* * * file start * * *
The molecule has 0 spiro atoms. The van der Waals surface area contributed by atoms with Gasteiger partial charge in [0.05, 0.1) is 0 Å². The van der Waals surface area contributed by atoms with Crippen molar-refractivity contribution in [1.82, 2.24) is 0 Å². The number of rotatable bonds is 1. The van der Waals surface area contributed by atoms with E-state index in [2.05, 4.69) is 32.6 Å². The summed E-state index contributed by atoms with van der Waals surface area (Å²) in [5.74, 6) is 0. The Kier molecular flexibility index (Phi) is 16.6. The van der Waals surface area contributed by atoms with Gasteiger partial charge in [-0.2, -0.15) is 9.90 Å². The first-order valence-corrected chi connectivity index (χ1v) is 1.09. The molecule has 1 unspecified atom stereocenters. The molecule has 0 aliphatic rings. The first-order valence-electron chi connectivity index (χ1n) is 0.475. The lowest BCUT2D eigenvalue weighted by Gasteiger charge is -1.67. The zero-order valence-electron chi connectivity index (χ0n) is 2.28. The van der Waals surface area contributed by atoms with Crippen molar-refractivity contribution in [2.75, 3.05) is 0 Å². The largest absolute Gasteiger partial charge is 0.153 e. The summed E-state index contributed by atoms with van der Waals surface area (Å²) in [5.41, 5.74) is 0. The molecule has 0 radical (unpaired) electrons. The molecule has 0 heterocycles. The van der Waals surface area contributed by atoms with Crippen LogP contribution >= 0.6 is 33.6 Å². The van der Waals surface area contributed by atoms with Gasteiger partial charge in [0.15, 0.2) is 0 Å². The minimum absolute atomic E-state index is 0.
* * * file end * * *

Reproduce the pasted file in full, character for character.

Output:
The molecule has 0 spiro atoms. The van der Waals surface area contributed by atoms with Gasteiger partial charge in [0.05, 0.1) is 0 Å². The van der Waals surface area contributed by atoms with Crippen molar-refractivity contribution in [1.82, 2.24) is 0 Å². The number of rotatable bonds is 1. The van der Waals surface area contributed by atoms with E-state index in [2.05, 4.69) is 32.6 Å². The summed E-state index contributed by atoms with van der Waals surface area (Å²) in [5.74, 6) is 0. The Kier molecular flexibility index (Phi) is 16.6. The van der Waals surface area contributed by atoms with Gasteiger partial charge in [-0.2, -0.15) is 9.90 Å². The first-order valence-corrected chi connectivity index (χ1v) is 1.09. The molecule has 1 unspecified atom stereocenters. The molecule has 0 aliphatic rings. The first-order valence-electron chi connectivity index (χ1n) is 0.475. The lowest BCUT2D eigenvalue weighted by Gasteiger charge is -1.67. The zero-order valence-electron chi connectivity index (χ0n) is 2.28. The van der Waals surface area contributed by atoms with Crippen molar-refractivity contribution in [2.75, 3.05) is 0 Å². The largest absolute Gasteiger partial charge is 0.153 e. The summed E-state index contributed by atoms with van der Waals surface area (Å²) in [5.41, 5.74) is 0. The molecule has 0 radical (unpaired) electrons. The molecule has 0 heterocycles. The van der Waals surface area contributed by atoms with Crippen LogP contribution >= 0.6 is 33.6 Å². The van der Waals surface area contributed by atoms with Gasteiger partial charge in [0.15, 0.2) is 0 Å². The minimum absolute atomic E-state index is 0.